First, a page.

Published January 18, 2011
In this Oct. 21, 2009, file photo, former Vice President Dick Cheney speaks at the Center for Security Policy dinner at Union Station in Washington.
President Obama has started to come around to the Bush administration’s way of thinking when it comes to fighting terrorism, former Vice President Dick Cheney said in an interview aired Tuesday.
Cheney, who two years ago accused Obama of endangering America by dismantling controversial counterterror policies from the Bush administration, said he’s since observed Obama become “more sympathetic to the kinds of things we did.” In the interview with NBC News, Cheney repeatedly said the president has “learned” while in office the value of programs ranging from Predator drone strikes to the Guantanamo Bay detainee camp.
“I think he’s learned that what we did was far more appropriate than he ever gave us credit for while he was a candidate,” Cheney said in the interview with NBC News. “So I think he’s learned from experience. And part of that experience was the Democrats having a terrible showing last election.”
The Obama administration has stuck by a few key reversals of Bush administration national security policy, most notably in ending the use of “enhanced” interrogation techniques. But it has continued to use military tribunals and so far has stalled on its campaign to shutter Guantanamo Bay. Cheney said he doesn’t expect Guantanamo Bay to close.
“I think he’s learned that he’s not going to be able to close Guantanamo. … If you didn’t have it you’d have to create one like that. You’ve got to have some place to put terrorists who are combatants who are bound and determined to try to kill Americans,” Cheney said.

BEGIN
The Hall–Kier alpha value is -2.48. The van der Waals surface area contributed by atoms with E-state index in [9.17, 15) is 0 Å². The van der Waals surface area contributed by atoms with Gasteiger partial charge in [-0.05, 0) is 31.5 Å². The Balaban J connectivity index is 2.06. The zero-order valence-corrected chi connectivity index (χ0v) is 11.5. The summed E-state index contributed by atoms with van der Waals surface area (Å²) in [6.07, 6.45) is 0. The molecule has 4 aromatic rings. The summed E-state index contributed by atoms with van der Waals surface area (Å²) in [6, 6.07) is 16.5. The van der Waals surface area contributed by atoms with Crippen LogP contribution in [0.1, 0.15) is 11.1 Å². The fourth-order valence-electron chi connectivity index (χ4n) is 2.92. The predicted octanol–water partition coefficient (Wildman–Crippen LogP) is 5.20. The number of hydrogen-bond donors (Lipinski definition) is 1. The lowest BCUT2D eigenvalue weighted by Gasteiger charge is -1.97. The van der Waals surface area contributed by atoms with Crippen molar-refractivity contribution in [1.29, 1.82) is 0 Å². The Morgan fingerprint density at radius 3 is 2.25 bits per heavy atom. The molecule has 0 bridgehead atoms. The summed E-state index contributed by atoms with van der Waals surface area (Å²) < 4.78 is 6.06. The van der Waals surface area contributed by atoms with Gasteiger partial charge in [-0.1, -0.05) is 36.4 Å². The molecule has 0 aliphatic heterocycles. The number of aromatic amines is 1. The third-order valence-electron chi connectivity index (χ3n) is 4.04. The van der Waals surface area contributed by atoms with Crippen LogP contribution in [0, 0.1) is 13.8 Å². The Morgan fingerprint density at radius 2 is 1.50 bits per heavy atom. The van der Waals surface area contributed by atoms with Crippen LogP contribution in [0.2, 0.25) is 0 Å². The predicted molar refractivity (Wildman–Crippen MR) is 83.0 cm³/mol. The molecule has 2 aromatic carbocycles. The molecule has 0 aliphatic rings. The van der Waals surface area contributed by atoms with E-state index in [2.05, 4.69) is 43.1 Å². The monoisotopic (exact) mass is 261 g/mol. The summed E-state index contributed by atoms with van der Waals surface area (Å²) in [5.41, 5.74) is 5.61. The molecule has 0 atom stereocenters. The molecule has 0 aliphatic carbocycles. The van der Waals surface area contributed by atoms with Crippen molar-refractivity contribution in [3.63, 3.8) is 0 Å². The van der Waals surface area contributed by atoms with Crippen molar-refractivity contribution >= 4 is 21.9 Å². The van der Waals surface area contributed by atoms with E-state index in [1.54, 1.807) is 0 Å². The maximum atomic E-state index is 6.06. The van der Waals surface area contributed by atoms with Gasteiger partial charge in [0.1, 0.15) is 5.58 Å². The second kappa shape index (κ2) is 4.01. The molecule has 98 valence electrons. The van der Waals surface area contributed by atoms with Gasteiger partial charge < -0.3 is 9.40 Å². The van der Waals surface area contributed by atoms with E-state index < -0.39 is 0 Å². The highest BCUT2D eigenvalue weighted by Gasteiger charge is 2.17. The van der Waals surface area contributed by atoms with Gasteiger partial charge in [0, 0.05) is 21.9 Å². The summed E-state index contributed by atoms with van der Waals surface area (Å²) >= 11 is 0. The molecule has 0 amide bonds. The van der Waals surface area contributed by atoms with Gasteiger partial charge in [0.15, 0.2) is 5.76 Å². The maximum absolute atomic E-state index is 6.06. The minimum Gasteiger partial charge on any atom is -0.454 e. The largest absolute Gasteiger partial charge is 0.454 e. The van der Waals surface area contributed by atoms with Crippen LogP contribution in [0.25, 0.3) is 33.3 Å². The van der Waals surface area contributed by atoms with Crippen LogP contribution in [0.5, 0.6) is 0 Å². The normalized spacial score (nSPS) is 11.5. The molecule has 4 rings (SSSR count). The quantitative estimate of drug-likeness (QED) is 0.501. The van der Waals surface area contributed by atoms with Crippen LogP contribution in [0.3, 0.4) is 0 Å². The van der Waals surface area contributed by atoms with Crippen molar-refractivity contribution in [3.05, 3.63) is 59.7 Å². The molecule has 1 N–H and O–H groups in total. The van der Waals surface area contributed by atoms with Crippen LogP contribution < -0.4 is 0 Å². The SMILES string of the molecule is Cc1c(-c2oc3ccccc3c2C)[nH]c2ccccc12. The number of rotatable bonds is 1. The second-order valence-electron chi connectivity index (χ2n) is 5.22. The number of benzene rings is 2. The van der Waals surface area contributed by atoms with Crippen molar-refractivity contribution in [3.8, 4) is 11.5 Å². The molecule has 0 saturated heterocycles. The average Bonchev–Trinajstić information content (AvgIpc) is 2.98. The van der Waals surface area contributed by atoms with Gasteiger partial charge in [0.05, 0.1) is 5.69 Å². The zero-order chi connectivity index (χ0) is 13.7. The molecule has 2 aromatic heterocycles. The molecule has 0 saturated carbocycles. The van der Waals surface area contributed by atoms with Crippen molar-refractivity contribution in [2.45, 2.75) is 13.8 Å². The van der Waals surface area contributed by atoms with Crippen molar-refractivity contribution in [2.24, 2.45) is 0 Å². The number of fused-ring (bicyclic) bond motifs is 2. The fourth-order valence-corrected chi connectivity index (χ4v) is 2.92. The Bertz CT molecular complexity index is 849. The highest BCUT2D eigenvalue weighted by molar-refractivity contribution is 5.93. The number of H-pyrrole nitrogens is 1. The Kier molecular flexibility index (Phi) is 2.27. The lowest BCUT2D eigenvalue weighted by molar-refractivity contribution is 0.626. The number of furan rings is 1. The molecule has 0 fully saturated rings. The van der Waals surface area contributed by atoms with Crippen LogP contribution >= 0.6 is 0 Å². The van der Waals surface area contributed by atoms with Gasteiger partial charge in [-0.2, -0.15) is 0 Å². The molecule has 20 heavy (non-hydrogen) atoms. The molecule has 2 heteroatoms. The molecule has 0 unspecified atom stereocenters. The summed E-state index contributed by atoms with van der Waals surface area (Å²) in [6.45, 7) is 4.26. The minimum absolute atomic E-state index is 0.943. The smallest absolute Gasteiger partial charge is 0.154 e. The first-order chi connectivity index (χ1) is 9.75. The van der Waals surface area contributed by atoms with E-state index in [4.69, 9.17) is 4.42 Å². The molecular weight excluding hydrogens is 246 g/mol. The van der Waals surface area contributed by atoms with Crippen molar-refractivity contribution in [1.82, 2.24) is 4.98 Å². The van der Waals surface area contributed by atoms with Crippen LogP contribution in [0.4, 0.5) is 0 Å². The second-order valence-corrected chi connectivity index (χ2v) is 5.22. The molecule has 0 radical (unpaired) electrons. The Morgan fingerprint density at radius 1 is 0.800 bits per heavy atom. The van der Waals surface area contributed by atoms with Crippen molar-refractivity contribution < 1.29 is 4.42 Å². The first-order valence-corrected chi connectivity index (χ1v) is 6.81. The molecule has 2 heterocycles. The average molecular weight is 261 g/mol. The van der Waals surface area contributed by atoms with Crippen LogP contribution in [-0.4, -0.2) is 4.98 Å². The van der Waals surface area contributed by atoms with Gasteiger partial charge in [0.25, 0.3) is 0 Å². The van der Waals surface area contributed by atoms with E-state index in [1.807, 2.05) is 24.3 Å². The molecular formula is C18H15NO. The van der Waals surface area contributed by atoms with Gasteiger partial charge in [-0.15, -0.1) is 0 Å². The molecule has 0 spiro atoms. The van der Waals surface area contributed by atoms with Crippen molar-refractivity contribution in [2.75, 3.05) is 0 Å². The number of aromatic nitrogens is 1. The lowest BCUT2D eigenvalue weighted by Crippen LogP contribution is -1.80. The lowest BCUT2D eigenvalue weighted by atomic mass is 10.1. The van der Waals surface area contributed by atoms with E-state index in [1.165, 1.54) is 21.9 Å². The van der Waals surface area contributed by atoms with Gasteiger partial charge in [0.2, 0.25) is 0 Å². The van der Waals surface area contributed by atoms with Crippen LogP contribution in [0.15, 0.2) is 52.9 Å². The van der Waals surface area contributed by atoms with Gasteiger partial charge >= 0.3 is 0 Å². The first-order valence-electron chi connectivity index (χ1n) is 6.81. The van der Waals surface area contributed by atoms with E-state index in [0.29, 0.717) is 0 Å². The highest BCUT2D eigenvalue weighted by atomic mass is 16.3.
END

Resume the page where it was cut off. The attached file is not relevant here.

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The former vice president also discussed in depth his heart problems. Cheney, 69, suffered a heart attack last year, his fifth since the age of 37. He had bypass surgery in 1988, as well as two subsequent angioplasties to clear narrowed coronary arteries.
He said he’s getting by now on a battery-powered heart pump, which makes it “awkward to walk around.” He also says he hasn’t made a decision yet on a transplant, but adds that “the technology is getting better and better.”
“I’ll have to make a decision at some point whether I want to go for a transplant,” he said.
In 2001, he had a special pacemaker implanted in his chest. In addition, doctors in 2008 restored a normal rhythm to his heart with an electric shock. That was the second time in less than a year that he had experienced and been treated for an atrial fibrillation, an abnormal rhythm involving the upper chambers of the heart.
On another matter, Cheney complimented Obama on his handling of the Tucson shooting rampage. Cheney says, “I’m not an Obama supporter by nature, but I thought it was one of his better efforts.”
The Associated Press contributed to this report.